Accounts of musicians often barter in rather exaggerated claims that whatever band or artist they’re covering “changed the world” with their music and usually that’s just hype but I think there could be an argument to be made that Elvis Presley really did shift the culture in a pretty big way and that his life really “means something” about his era and his country.  He’s also someone who’s become something of a lightning rod for controversy as the poster boy for the appropriation of black music by white musicians.  It’s been over thirty years since Chuck D said “Elvis was a hero to most, but he never meant shit to me” in his song “Fight the Power.”  Between that and memories of him as an overweight drug addict in his later years meant that in the eyes of my generation he was hardly “the king” of anything and in many ways he was kind of a joke.  But to the old people he seemed to still matter a whole lot.  Personally, I always thought a lot of the cultural appropriation accusations had some truth to them but were also kind of hating the player instead of the game.  On the other other hand, Elvis’ actual music never really did a whole lot for me.  He had some good tunes, but I certainly never went through an “Elvis phase” like I went through a “Beatles phase” and a “Dylan phase” I don’t think I’m alone in that.  By and large he mostly struck me as a historical curiosity.  But his power as an icon does still matter and that’s why you really can’t make a movie about him even today without taking on a lot of baggage, so Baz Luhrmann certainly had his work cut out for him when he embarked on doing just that with his new movie, simply titled Elvis.

This can fairly be described as a “birth to death” biopic of Elvis Presley (Austin Butler), but is told via voiceover by his infamously shady manager, who goes by the name Colonel Tom Parker (Tom Hanks).  The two meet when Parker, who is looking for a new musical draw for his traveling carnival, sees him at a radio performance in Louisiana.  Presley has already cut some records for Sun but is only known regionally.  Parker sees the effect he has on the young female concertgoers and instantly sees dollar signs and gets Presley to sign on.  From there we see his controversial early career, his odd psychodramas with his mother (Helen Thomson) and father (Richard Roxburgh), his military stint when he met Pricilla (Olivia DeJonge), his time making bad movies in the 60s, the making of his comeback special, and his final drug addled and paranoid years in Las Vegas residency.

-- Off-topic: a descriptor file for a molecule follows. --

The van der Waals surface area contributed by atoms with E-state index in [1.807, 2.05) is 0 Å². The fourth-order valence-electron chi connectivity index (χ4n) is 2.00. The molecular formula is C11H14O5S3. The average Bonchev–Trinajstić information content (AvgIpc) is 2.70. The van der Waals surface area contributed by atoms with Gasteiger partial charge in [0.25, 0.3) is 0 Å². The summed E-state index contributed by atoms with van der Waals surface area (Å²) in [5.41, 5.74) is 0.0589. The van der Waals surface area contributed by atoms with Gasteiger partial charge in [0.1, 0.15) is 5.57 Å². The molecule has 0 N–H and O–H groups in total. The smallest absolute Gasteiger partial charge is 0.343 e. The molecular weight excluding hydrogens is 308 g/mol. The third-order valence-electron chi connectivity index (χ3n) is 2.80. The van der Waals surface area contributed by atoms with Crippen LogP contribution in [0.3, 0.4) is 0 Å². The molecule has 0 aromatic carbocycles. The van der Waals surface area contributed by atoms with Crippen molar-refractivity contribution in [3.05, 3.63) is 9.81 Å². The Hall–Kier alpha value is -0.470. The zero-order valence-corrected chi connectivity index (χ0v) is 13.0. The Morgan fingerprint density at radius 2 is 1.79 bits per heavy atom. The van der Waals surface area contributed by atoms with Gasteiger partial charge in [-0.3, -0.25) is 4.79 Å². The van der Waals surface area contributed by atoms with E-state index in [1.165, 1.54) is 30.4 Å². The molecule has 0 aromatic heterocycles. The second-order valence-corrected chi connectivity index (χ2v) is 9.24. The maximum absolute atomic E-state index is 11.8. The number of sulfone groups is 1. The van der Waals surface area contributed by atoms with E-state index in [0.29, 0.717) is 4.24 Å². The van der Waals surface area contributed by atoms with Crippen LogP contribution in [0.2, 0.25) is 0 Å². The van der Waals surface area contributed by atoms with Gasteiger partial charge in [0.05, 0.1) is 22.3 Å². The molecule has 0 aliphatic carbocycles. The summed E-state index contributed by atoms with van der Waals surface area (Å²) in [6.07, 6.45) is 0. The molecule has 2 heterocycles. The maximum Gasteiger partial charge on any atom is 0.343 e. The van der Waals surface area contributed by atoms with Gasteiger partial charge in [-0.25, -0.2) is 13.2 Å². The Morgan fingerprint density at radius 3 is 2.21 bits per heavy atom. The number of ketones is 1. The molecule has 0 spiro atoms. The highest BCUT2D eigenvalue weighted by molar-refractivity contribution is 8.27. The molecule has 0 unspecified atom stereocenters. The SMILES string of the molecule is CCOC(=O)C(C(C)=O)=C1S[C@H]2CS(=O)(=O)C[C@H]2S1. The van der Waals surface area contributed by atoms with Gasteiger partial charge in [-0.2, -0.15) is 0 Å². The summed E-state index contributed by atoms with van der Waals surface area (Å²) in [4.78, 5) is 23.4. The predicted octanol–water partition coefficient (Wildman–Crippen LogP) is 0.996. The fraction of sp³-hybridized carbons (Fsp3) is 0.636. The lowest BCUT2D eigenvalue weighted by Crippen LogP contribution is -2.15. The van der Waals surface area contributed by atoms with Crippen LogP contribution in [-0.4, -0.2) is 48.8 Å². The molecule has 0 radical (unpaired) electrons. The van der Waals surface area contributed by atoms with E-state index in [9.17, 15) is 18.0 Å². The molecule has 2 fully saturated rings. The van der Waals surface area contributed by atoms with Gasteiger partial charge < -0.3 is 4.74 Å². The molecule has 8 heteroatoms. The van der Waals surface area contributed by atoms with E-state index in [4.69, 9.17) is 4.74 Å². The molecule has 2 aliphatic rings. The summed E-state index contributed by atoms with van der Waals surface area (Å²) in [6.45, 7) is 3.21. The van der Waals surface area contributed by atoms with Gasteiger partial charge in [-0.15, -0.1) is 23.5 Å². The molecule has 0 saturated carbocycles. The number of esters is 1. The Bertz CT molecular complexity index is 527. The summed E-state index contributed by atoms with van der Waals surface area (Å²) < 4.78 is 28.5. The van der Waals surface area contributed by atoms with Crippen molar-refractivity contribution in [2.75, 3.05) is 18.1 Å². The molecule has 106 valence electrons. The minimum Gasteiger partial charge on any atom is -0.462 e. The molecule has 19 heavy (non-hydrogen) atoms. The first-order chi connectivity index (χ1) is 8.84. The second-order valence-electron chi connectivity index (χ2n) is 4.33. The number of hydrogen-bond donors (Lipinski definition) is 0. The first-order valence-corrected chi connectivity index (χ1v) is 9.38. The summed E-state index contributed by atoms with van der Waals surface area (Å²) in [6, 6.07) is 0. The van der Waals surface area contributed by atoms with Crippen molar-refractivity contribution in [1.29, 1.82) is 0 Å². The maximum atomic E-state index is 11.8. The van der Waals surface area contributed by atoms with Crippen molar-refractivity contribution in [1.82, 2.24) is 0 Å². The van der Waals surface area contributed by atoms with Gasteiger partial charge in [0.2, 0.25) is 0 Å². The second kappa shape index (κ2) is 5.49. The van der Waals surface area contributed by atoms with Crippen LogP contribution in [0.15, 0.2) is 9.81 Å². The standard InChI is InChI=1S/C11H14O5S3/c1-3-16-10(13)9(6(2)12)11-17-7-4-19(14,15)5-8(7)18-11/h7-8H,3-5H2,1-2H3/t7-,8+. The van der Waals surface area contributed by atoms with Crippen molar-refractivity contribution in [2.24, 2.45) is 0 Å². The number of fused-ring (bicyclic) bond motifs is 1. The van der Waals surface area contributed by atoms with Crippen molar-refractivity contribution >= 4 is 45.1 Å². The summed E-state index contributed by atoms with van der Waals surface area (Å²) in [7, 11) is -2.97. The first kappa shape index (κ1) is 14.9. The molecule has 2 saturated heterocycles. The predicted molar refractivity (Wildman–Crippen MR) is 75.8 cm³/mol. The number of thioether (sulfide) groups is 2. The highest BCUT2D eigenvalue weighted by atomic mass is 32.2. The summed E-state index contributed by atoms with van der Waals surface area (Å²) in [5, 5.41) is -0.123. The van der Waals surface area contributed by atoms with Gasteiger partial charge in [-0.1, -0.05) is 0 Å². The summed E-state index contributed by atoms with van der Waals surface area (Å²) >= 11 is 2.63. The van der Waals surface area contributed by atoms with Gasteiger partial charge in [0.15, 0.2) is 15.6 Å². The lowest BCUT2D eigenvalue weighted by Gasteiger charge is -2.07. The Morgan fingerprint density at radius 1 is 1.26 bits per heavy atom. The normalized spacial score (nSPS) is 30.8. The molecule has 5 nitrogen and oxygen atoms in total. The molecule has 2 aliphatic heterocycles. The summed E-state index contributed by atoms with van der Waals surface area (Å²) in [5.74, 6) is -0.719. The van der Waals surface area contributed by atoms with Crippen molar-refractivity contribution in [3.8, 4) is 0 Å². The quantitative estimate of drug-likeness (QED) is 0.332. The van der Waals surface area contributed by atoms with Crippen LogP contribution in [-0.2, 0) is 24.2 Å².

This is certainly not the first movie to tell Elvis’ story and it’s not likely to be the last.  The novelty here is supposed to be that the film is told from the perspective of Colonel Tom Parker, and I must say that strikes me as kind of an odd and inconsistent choice for the film.  The film certainly isn’t shy about depicting events that Parker was not a witness to and one can imagine that if the voiceover were dropped and a couple of other bits were edited out this perspective wouldn’t be apparent at all.  So why was this chosen for the film?  Honestly I’m not exactly sure, I think they saw “Hamilton” and thought they would do something similar to what that musical did with Aaron Burr, but they don’t really do a lot of work to meaningfully explore Parker’s point of view in any interesting way.  They guy basically admits upfront to being a conman from the beginning and doesn’t seem to try to justify himself or view himself as a hero in his own story.  Maybe that could have worked if the film just leaned into Parker as a knowing bad guy whose voiceover is framed as some kind of confession like Salieri in Amadeus but the film doesn’t really do that either.

It also of course doesn’t help that Tom Hanks’ performance in this role is kind of ridiculous.  To play the role Hanks has donned a fatsuit and put on a lot of makeup and in both his voiceover and dialogue he speaks in near broken English through a thick and highly affected Dutch accent.  It is true that the real Parker (real name Andreas Cornelis van Kuijk) was a originally from Holland but he’d already been living in the United States for nearly thirty years when he met Elvis and had nearly erased all trace of his former accent.  There aren’t a lot of recordings of his voice, but if you look them up there are only small trace hints of his secret identity when he speaks that most would have assumed were from some obscure southern dialect.  In his performance Hanks ignores that completely and talks like Goldmember through the whole movie and it’s freaking weird.  And I don’t just bring this up because the accent is inaccurate or because it makes it seem very strange when the movie treats the reveal of his nationality like it’s a shocking twist in the third act.  Rather, it’s because it’s indicative of a lot of mistakes the film makes in its construction of this character.  This is a man that Elvis spent a lot of his career unquestionably trusting in pretty much all matters of business for years and years and watching this movie you haven’t the slightest clue why.  The man seems like a bizarre snake of a human being the second he comes on screen and Elvis’ trust in him doesn’t make a bit of sense.  The film should have given us a few more scenes of Parker actually establishing him as an actual canny promoter early on in Presley’s eyes, but more importantly the film should have depicted him as someone with some of that signature Tom Hanks charm early on rather than treating him like a bizarre over the top lothario.